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I want to build a function which finds the longest substring that is common between two large strings. I want to do this using the first two functions. I'm running it on very large strings (containing more than million characters) and it's taking a lot of time. How can I optimize the function findlongest?

def hash_sequence(string, k):

    dictionary={}
    for i in range(len(string)-(k-1)):
        sequence = string[i:i+k]
        dictionary.setdefault(sequence,[]).append(i)
    return dictionary



def intersects(string1, string2, k): #what if k=0?
    dictionary = hash_sequence(string1, k)

    for i in range(len(string2)-1): #O(n) for sybstring in string

        if string2[i:i+k] in dictionary: #O(n
            return string2[i:i+k]
    return None

def findlongest(string1,string2):
    if intersects(string1,string2,1)==None:
        return None
    for i in range(2,min(len(string1),len(string2))):

        if intersects(string1,string2,i)==None:
            return intersects(string1,string2,i-1),len(intersects(string1,string2,i-1))
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One big problem is that when you reach the longest common sequence and are ready to return, you re-run the previous iteration twice. Variables are your friends:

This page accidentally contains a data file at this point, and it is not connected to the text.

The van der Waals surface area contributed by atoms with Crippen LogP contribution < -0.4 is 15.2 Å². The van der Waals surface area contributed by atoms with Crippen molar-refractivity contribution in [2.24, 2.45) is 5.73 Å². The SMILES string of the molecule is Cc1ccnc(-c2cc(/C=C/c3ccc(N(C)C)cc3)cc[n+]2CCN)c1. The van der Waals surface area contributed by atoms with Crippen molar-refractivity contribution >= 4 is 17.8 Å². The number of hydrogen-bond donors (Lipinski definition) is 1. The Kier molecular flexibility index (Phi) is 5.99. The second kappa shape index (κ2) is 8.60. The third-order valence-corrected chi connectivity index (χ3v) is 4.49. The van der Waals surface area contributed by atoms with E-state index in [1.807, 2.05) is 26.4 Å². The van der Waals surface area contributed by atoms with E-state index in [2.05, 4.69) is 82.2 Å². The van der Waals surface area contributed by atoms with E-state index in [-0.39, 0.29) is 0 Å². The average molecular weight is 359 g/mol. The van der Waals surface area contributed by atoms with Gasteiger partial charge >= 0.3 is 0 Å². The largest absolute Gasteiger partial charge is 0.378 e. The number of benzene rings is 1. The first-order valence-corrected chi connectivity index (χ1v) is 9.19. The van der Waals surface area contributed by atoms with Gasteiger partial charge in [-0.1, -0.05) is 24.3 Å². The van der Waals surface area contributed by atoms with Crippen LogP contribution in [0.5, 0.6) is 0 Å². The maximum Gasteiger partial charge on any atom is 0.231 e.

def find_longest(string1, string2):
    longest_seq = None

    for i in range(1, min(len(string1), len(string2))):
        # Store the current iteration's intersection
        current_seq = intersects(string1, string2, i)

        # If this was one character too long, return.
        # Else, a longer intersection was found. Store it.
        if current_seq == None:
            return longest_seq, i-1
        else:
            longest_seq = current_seq

    # If we get here, the strings were the same.
    # For consistency, return longest_seq and its length.
    return longest_seq, len(longest_seq)

By adding in the two variables, we were able to remove the if-statement at the beginning and now only have to call intersects() once in the for-loop.

Also, take a look at PEP8, the official Python style guide. It will help you fit Pythonic conventions more closely.


If you wanted to use a more complex, and quite possibly faster, solution, take a look into implementing a binary search algorithm. They provide search times that are very efficient for large data sets.

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Why don't you use the dynamic programming version of the code. Its complexity is O(nm) where n and m are the lengths of two strings. Yours seem to be a lot more complicated one. Below is a python code which implements the O(nm) solution of the problem.

def LCS(stringA, stringB):
lenStringA = 1 + len(stringA)
lenStringB = 1 + len(stringB)

matrix = [[0] * (lenStringB) for i in range(lenStringA)]

substringLength = 0
endIndex = 0

for aIndex in range(1, lenStringA):
    for bIndex in range(1, lenStringB):

        if stringA[aIndex - 1] == stringB[bIndex - 1]:

            matrix[aIndex][bIndex] = matrix[aIndex - 1][bIndex - 1] + 1

            if matrix[aIndex][bIndex] > substringLength:

                substringLength = matrix[aIndex][bIndex]
                endIndex = aIndex

        else:

            matrix[aIndex][bIndex] = 0

return stringA[endIndex - substringLength: endIndex]
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